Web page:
Although deferred prosecution agreements (DPAs) are a commonly-used tool for government prosecutors, courts continue to struggle to determine how much judicial supervision of these agreements is permitted. On July 12, 2017, the Court of Appeals for the Second Circuit provided guidance on this issue in U.S. v. HSBC Bank USA, N.A.,1 in which the court upheld the government’s authority to craft and enforce DPAs with minimal judicial scrutiny.

The message is clear: Absent good cause to do so, district courts should not interfere with, or regularly exercise supervisory power over, DPAs.

The background of the case is as follows: In December 2012, following a four-year investigation, the United States and HSBC entered into a DPA pursuant to which the United States filed a four-count criminal information against HSBC but agreed to defer prosecution for five years in exchange for HSBC’s agreement to pay a cash penalty, to enact certain remedial practices, and to retain an independent monitor to report to the government regarding HSBC’s compliance with the DPA. When the United States and HSBC jointly moved in the district court for a speedy trial waiver,2 Judge Gleeson invoked his supervisory power to review and “approve” the DPA, and in the exercise of that purported authority, he granted his approval on the condition that government submit quarterly, confidential, reports prepared by the monitor to the court. The parties did not challenge this order, and the government proceeded to file the monitor’s reports under seal. In November 2015, a private citizen filed a pro se letter with the district court asking that these reports be unsealed. Based on a determination that these reports were “judicial documents” for which there is a “presumptive right of access,” the district court ordered that the monitor’s reports be publicly disclosed (with some redactions). Both the government and HSBC appealed this order.

The Second Circuit unanimously overruled the district court’s order. The Second Circuit acknowledged that there is a presumptive right to public access of “judicial documents,” but found that the monitor’s reports were not judicial documents because they were not relevant to any judicial function. According to the Second Circuit, the government’s decision to enter into a DPA, and its determination of whether a defendant has complied with the terms of the DPA, are virtually unreviewable by a court. Thus, the Second Circuit held, the district court had erred in using the “extraordinary” and “sparingly exercised” doctrine of “supervisory powers” to insist on judicial monitoring of the parties’ DPA, and the parties should not have been required to file the monitor’s reports in the first place. The Second Circuit analogized the monitor’s reports to deposition transcripts, interrogatories, and other materials that are regularly exchanged between parties to a lawsuit without being filed in Court, for which there is no expectation of public access.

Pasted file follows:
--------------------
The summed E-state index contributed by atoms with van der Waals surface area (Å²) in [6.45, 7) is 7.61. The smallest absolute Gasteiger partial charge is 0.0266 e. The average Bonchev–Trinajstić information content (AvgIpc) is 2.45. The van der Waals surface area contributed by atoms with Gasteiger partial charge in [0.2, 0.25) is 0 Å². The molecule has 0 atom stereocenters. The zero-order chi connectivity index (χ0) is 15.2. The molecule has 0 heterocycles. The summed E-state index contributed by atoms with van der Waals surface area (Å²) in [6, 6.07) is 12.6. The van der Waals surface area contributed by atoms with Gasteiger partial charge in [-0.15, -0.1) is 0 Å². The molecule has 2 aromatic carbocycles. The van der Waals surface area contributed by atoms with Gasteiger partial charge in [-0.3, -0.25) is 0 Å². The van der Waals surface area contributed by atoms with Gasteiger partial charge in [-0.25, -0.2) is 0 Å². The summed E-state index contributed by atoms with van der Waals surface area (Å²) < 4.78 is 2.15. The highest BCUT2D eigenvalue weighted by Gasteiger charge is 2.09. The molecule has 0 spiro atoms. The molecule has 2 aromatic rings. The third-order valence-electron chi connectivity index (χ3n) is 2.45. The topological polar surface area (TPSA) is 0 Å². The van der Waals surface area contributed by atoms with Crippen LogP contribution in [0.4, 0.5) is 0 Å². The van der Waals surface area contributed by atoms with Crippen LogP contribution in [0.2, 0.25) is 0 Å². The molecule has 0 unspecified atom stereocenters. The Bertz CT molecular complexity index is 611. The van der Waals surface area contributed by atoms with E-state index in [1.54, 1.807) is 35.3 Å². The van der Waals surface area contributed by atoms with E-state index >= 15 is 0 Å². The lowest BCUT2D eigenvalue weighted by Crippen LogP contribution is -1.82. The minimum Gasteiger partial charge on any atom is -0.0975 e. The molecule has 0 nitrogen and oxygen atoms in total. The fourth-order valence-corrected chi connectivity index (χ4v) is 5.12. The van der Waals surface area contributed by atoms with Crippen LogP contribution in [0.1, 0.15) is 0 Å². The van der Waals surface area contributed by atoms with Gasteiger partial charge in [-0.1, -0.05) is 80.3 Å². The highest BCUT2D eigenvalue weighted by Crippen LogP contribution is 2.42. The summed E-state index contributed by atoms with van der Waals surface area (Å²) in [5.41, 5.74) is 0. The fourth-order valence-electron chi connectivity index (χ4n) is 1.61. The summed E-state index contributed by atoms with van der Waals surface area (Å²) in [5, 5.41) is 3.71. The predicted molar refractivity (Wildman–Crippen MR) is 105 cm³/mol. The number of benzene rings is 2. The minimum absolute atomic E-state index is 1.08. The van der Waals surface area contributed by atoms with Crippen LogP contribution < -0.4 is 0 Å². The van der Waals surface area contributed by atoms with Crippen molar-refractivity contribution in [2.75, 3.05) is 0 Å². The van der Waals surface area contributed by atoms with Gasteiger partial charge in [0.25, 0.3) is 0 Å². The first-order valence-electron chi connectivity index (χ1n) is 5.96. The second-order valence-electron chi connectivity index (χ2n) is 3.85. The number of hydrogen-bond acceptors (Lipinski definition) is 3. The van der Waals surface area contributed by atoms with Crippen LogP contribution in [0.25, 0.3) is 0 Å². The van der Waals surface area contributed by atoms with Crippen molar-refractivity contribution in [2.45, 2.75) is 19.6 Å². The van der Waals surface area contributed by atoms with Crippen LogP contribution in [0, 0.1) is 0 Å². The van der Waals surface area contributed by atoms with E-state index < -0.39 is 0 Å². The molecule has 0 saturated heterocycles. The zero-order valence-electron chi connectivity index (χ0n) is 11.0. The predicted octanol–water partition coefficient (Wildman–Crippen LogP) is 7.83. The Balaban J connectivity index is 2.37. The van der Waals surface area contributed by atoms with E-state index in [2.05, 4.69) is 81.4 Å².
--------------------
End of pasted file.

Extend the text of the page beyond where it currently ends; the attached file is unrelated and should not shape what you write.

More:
The court left open the question of whether the monitor’s reports could become judicial documents, subject to public disclosure, if the court ever had to rely on them to determine that there had been a breach of the DPA or when the parties moved to dismiss the case at the end of the five-year term. In either instance, it might become necessary for the court to review these documents to perform its supervisory functions and thus the reports might become subject to public disclosure. Companies entering into DPAs should continue to proceed under the assumption that any reports from a monitor could eventually become publicly available.

The most important aspect of the Second Circuit’s ruling is its strong repudiation of the efforts of the district court to oversee a DPA. The HSBC opinion is thus consistent with another leading case, the D.C. Circuit’s 2016 ruling in U.S. v. Fokker Servs. B.V.,3 which held that a district court had “substantially overstepped its authority” by second-guessing, and ultimately rejecting, a DPA for being too lenient. In the wake of these appellate decisions, the clear instruction to the district courts, at least for now,4 is that the judiciary should take a “hands-off” approach when the government presents it with a DPA.